Dear Family and Friends,
Well, I have some good news and some bad news, so I think I am supposed to ask you—which do you want first? Since I can’t hear your answer, let’s just start with the good news! I recently received the results of my CA125 ovarian cancer tumor marker test and my tumor marker dropped from 166 to 59 after just my first three chemotherapy treatments! That's more than 100 points lower! The two drugs I’m on must be doing something right, and we are praising God for this good news!
Now for the bad news. Yesterday was chemo day number six, and the first news I got was that my blood counts were below the levels required to receive chemotherapy. My neutrophils, those precious little white cells that fight infection, were at .7, and are supposed to be at 1.0 to be safe to get chemo. A healthy person’s neutrophil range is 2 to 7. And my platelets, the wonderful cells that allow your blood to clot if you get a cut or a nose bleed, were at 78, and to get chemo they should be at 80. A healthy person’s platelets would be in the range of 150 to 400. No wonder my nose has been bleeding all week!
Despite the lower than optimal counts, the doc still gave me the chemo, for she deemed the risk of me getting a life-threatening infection or bleeding to death as less than the risk of withholding the chemo and letting my cancer grow. As soon as I’m done writing this Daniel will give me one of those nasty stomach shots (Neupogen), and I must continue them for a total of five days to force my bone marrow produce more blood cells. Two weeks ago when I had these shots for five days I experienced terrible bone pain for that week, so you can imagine I’m not looking forward to how I will feel for the remainder of this week. But onward I will go. A dear friend just gave me a necklace with a silver charm that is etched with the word “Brave.” Will see if I'm worthy to wear the necklace or not this week!
The other piece of bad news I received yesterday is that I am no longer a candidate for the drug Niraparib, which we had prayed the FDA would hurry up and approve, and which they did just approve. Unfortunately the FDA only approved it for ovarian cancer patients who are “platinum sensitive.” I thought I was platinum sensitive, as that was my original diagnosis—“platinum sensitive ovarian cancer.” But since the carboplatin chemo I was on last year stopped working for me in December, as shown by dramatic disease progression, they now deem my cancer to be “non-platinum sensitive.” I hadn’t realized this and had to shed a few tears yesterday over this disappointing news. But now the tears have dried and I ask you to join us in praying for new treatments to be discovered, to pass their clinical trials, and to be available to me, and other women, in the future. And please pray that God will keep me going on my current double chemo regimen until something new comes on the horizon. Thank you!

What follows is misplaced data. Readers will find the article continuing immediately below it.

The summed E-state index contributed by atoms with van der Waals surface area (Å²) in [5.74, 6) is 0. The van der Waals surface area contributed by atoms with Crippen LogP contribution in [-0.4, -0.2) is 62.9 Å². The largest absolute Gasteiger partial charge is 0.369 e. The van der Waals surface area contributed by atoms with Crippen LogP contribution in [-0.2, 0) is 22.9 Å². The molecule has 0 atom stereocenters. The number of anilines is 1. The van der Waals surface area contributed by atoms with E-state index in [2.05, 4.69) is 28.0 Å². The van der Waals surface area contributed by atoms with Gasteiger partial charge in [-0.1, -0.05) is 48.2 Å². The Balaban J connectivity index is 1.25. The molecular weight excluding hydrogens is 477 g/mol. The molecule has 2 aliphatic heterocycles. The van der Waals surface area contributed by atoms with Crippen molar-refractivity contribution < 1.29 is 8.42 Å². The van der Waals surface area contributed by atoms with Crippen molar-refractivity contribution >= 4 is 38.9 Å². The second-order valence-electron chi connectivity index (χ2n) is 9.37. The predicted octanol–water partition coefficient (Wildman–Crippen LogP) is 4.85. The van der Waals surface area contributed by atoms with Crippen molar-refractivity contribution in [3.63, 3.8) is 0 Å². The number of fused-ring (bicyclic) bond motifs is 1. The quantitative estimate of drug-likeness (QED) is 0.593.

When you have a chronic or life-threatening illness, you are extra susceptible to depression. And why wouldn’t you be? It IS depressing to feel unwell day after day and to have to think about and tend to one’s health all the time, not to mention if you also have to ponder and prepare for the possibility of a shortened lifespan. Today I read a brief devotional on depression by a woman named Mary Southerland, and I want to share a part of it with you:
“Anything or anyone that makes me desperate for God can be counted as a blessing. Honestly, I hate that truth – but I also love it. God has used it to make my life a living illustration of the wonderful horrible certainty that His power shines best through the broken places. He is drawn to broken people. Broken people are why He came.”
When I can’t be in crowds or hug people I love because I have no immune system, when a drug that held promise to extend my life turns out to not be an option for me, when my bones are about to ache 24/7 for the next five days, and when I can’t plan a trip further out than a month because I don’t know how my health will be—these are the things that make me desperate for God. And how timely for me, that just two days ago we celebrated Easter. A day in which I am reminded that God is alive and with me always. “Lord, please let your power shine through my broken places this week. Thank you that you came for broken people, like me. And please send your strength, hope, peace, and comfort to all my family and friends experiencing their own brokenness this week. Amen.”